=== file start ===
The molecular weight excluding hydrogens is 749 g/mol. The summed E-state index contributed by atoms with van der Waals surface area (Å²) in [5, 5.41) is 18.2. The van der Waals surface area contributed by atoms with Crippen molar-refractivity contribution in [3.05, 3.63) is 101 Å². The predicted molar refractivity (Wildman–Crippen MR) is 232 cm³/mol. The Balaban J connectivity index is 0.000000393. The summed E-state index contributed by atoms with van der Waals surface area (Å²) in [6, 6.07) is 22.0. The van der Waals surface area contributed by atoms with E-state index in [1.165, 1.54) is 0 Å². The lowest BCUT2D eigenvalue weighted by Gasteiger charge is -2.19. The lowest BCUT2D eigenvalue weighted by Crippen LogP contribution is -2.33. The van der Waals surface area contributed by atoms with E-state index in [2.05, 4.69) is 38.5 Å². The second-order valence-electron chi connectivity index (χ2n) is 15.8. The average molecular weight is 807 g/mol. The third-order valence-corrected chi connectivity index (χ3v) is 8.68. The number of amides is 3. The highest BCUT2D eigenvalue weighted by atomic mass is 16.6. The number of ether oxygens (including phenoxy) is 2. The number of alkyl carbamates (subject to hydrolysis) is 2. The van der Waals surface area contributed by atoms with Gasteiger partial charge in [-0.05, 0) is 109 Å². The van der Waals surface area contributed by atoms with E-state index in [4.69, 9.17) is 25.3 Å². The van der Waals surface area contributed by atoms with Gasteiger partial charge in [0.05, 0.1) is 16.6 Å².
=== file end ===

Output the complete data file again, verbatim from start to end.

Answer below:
The molecular weight excluding hydrogens is 749 g/mol. The summed E-state index contributed by atoms with van der Waals surface area (Å²) in [5, 5.41) is 18.2. The van der Waals surface area contributed by atoms with Crippen molar-refractivity contribution in [3.05, 3.63) is 101 Å². The predicted molar refractivity (Wildman–Crippen MR) is 232 cm³/mol. The Balaban J connectivity index is 0.000000393. The summed E-state index contributed by atoms with van der Waals surface area (Å²) in [6, 6.07) is 22.0. The van der Waals surface area contributed by atoms with E-state index in [1.165, 1.54) is 0 Å². The lowest BCUT2D eigenvalue weighted by Gasteiger charge is -2.19. The lowest BCUT2D eigenvalue weighted by Crippen LogP contribution is -2.33. The van der Waals surface area contributed by atoms with E-state index in [2.05, 4.69) is 38.5 Å². The second-order valence-electron chi connectivity index (χ2n) is 15.8. The average molecular weight is 807 g/mol. The third-order valence-corrected chi connectivity index (χ3v) is 8.68. The number of amides is 3. The highest BCUT2D eigenvalue weighted by atomic mass is 16.6. The number of ether oxygens (including phenoxy) is 2. The number of alkyl carbamates (subject to hydrolysis) is 2. The van der Waals surface area contributed by atoms with Gasteiger partial charge in [-0.05, 0) is 109 Å². The van der Waals surface area contributed by atoms with E-state index in [4.69, 9.17) is 25.3 Å². The van der Waals surface area contributed by atoms with Gasteiger partial charge in [0.05, 0.1) is 16.6 Å².